Although current medications cannot cure Alzheimer’s or stop it from progressing, they may help lessen symptoms, such as memory loss and confusion, for a limited time.
- Types of drugs
- How medications work
- Early/moderate stages
- On the horizon
- Moderate/severe stages
Types of drugs
The U.S. Food and Drug Administration (FDA) has approved two types of medications — cholinesterase inhibitors (Aricept®, Exelon®, Razadyne®) and memantine (Namenda®) — to treat the cognitive symptoms (memory loss, confusion, and problems with thinking and reasoning) of Alzheimer’s disease.
As Alzheimer’s progresses, brain cells die and connections among cells are lost, causing cognitive symptoms to worsen. While current medications cannot stop the damage Alzheimer’s causes to brain cells, they may help lessen or stabilize symptoms for a limited time by affecting certain chemicals involved in carrying messages among the brain’s nerve cells. Doctors sometimes prescribe both types of medications together.
Before beginning a new medication, make sure your physician and pharmacist are aware of all medications currently being taken (including over-the-counter and alternative preparations). This is important to make certain medications will not interact with one another, causing side effects.
Medications for early to moderate stages
All of the prescription medications currently approved to treat Alzheimer’s symptoms in early to moderate stages are from a class of drugs called cholinesterase inhibitors. Cholinesterase inhibitors are prescribed to treat symptoms related to memory, thinking, language, judgment and other thought processes.
Additionally, cholinesterase inhibitors:
- Prevent the breakdown of acetylcholine (a-SEA-til-KOH-lean), a chemical messenger important for learning and memory. This supports communication among nerve cells by keeping acetylcholine high.
- Delay or slow worsening of symptoms. Effectiveness varies from person to person.
- Are generally well-tolerated. If side effects occur, they commonly include nausea, vomiting, loss of appetite and increased frequency of bowel movements. It is strongly recommended that a physician who is experienced in using these medications monitor patients who are taking them and that the recommended guidelines be strictly observed.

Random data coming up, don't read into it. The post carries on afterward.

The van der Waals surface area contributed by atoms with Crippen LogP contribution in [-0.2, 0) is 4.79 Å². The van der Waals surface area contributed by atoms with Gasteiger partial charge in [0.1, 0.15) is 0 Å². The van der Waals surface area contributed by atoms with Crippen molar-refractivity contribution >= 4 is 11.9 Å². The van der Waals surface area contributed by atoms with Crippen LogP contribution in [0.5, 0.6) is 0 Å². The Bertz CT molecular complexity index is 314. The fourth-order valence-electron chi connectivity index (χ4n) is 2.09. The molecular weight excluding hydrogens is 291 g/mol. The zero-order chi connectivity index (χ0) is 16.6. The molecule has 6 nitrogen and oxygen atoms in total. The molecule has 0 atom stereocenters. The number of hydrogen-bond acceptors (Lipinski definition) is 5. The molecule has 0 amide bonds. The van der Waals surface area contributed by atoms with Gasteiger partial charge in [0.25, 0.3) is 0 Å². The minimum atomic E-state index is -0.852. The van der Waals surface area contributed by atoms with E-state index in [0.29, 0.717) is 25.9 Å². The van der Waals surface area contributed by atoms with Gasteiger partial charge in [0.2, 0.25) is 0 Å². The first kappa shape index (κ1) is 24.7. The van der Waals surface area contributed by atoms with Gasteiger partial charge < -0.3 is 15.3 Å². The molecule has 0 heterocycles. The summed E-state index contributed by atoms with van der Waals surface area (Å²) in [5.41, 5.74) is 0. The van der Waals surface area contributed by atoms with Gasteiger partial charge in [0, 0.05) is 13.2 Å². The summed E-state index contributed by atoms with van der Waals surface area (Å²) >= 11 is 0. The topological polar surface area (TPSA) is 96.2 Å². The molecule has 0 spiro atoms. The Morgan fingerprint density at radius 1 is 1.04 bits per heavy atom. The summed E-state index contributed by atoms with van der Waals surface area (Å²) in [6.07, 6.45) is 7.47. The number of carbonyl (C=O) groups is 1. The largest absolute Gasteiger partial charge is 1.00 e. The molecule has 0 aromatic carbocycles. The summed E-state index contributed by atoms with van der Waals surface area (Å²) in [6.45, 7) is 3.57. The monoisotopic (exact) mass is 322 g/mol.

Three cholinesterase inhibitors are commonly prescribed:
- Donepezil (marketed under the brand name Aricept), which is approved to
treat all stages of Alzheimer’s disease.
- Galantamine (Razadyne), approved for mild-to-moderate stages.
- Rivastigmine (Exelon), approved for mild-to-moderate Alzheimer’s as well
as mild to moderate dementia associated with Parkinson’s disease.
Medications for moderate to severe stages
Memantine (Namenda) and a combination of memantine and donepezil (Namzaric®) are approved by the FDA for treatment of moderate to severe Alzheimer’s.
Memantine is prescribed to improve memory, attention, reason, language and the ability to perform simple tasks. It can be used alone or with other Alzheimer’s disease treatments. There is some evidence that individuals with moderate to severe Alzheimer’s who are taking a cholinesterase inhibitor might benefit by also taking memantine. A medication that combines memantine and a cholinesterase inhibitor is available.
- Regulates the activity of glutamate, a chemical involved in information processing, storage and retrieval.
- Improves mental function and ability to perform daily activities for some people..
- Can cause side effects, including headache, constipation, confusion and dizziness.
How Alzheimer’s medications work
To understand how Alzheimer’s medications work, you first need to understand the communication network in the brain. The picture below depicts nerve cells, or neurons, in the brain. Neurons are the chief cells destroyed by Alzheimer’s disease.
In the brain, neurons connect and communicate at synapses, where tiny bursts of chemicals called neurotransmitters carry information from one cell to another. Alzheimer’s disrupts this process, and eventually destroys synapses and kills neurons, damaging the brain’s communication network.
On the horizon
Scientists have made remarkable progress in understanding how Alzheimer’s disease affects the brain. Their insights point toward promising new treatments to slow or stop the disease.
Ultimately, the path to effective therapies is through clinical studies. Learn more about Alzheimer’s Association TrialMatch®, a free clinical studies matching service, and how you can participate in vital Alzheimer’s disease research.
|Generic||Brand||Approved For||Side Effects|
|Donepezil||Aricept||All stages||Nausea, vomiting, loss of appetite, muscle cramps and increased frequency of bowel movements.|
|Galantamine||Razadyne||Mild to moderate||Nausea, vomiting, loss of appetite and increased frequency of bowel movements.|
|Memantine||Namenda||Moderate to severe||Headache, constipation, confusion and dizziness.|
|Rivastigmine||Exelon||Mild to moderate||Nausea, vomiting, loss of appetite and increased frequency of bowel movements.|
|Memantine + Donepezil||Namzaric||Moderate to severe||Nausea, vomiting, loss of appetite, increased frequency of bowel movements, headache, constipation, confusion and dizziness.|